Dear fourteen-year-old Sarah: So high school is okay. You see a lot of couples sucking face in the hallways, and part of you is grossed out and part of you is deeply, unreasonably jealous. Not because kissing looks all that fun, but because once these people are done making out they hold hands and walk to class together. You would like that, but you’re a hopeless romantic and you are also quiet and you believe you’re too ugly for anyone to look at you like that. It’s not going to happen.

Also, there’s this boy. I know it’s too late to give you advice now, but please don’t fall in love with him, Fourteen. It’s going to hurt you. Please.

Dear fifteen-year-old Sarah: Now that you’re busy and having fun with your friends all the time, you can sometimes forget about hating your own body. I mean, there are still moments— all of your friends are getting boyfriends and dating, and they hold hands and sometimes make out and you’re still unreasonably jealous but not that way, eww. They’re your friends. You don’t want to make out with them— you just want someone to make out with, someone who will fill this growing emptiness inside of you and tell you that you’re pretty.

Fifteen, you are never going to date in high school, and I know that sounds terrible but I promise you it is a blessing. It is protection. God is literally protecting you from getting screwed up by these emotions you don’t know how to handle. I know it’s bitter, and it’s hard to watch and not feel envious, and I know that it feels like the only reason boys don’t look at you that way is because you have thin, beautiful friends— but Fifteen. I swear you are better off. Please just trust me.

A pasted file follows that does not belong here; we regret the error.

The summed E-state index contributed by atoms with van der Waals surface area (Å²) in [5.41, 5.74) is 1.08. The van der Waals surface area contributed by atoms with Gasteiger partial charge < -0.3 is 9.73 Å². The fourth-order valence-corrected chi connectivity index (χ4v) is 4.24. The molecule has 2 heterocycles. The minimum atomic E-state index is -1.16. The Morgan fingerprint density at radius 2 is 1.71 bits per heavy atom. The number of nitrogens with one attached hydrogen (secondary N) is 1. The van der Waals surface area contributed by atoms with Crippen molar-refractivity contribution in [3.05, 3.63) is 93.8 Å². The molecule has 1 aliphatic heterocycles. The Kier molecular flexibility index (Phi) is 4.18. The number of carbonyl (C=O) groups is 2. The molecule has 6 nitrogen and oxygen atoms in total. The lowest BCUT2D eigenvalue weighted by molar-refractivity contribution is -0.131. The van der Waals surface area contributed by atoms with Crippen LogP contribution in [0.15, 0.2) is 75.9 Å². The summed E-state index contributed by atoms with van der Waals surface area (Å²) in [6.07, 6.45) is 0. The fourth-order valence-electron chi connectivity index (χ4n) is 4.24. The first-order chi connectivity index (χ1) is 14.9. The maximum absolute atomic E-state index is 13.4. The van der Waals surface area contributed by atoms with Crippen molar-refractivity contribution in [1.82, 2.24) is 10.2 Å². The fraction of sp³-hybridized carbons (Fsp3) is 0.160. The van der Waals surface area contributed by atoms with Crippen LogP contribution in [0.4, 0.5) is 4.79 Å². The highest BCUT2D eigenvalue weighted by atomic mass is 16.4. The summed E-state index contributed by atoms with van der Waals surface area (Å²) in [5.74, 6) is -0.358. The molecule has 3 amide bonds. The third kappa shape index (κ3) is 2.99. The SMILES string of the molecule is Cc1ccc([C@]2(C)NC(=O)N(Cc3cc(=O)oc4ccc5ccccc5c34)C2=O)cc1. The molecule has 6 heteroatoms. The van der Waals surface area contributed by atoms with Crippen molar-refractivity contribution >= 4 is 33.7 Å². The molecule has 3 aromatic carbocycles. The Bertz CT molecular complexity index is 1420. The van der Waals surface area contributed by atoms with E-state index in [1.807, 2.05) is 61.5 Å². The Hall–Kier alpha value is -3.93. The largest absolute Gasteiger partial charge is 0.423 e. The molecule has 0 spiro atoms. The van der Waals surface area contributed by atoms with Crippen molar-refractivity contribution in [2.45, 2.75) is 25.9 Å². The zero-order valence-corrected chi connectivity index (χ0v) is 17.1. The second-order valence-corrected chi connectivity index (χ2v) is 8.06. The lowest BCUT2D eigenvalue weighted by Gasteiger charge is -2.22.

Dear sixteen-year-old Sarah: Your mother let you get contacts this year, and your hair is longer than it’s ever been. You not only feel pretty, but downright beautiful. I mean, you still get acne, but your school picture this year was the first one in five years that was not a complete travesty, and they retouch the acne away so you can pretend you are a normal, pretty, slightly overweight girl instead of the fat ugly mess you believe yourself to be.

Sixteen, I hate to burst your bubble— but you are going to cut your hair a lot in the next few years, and you are also going to go back to wearing glasses full-time. Once you get the right frames, they will make your face much thinner than contacts.

Dear seventeen-year-old Sarah: You’re nervous about getting that BYU acceptance letter. Don’t worry, you’ll get it— it just won’t come until March because BYU is really picky and your GPA was on the edge of Nope for them. Fortunately, the abundance of extracurriculars and the whole perfect seminary attendance and lettering thing did it for them. And you know, you did score a 31 on the ACT. Nice going, Seventeen. You might believe you’re ugly, but nobody’s ever said you were stupid and trust me, being smart has done more for you than being pretty.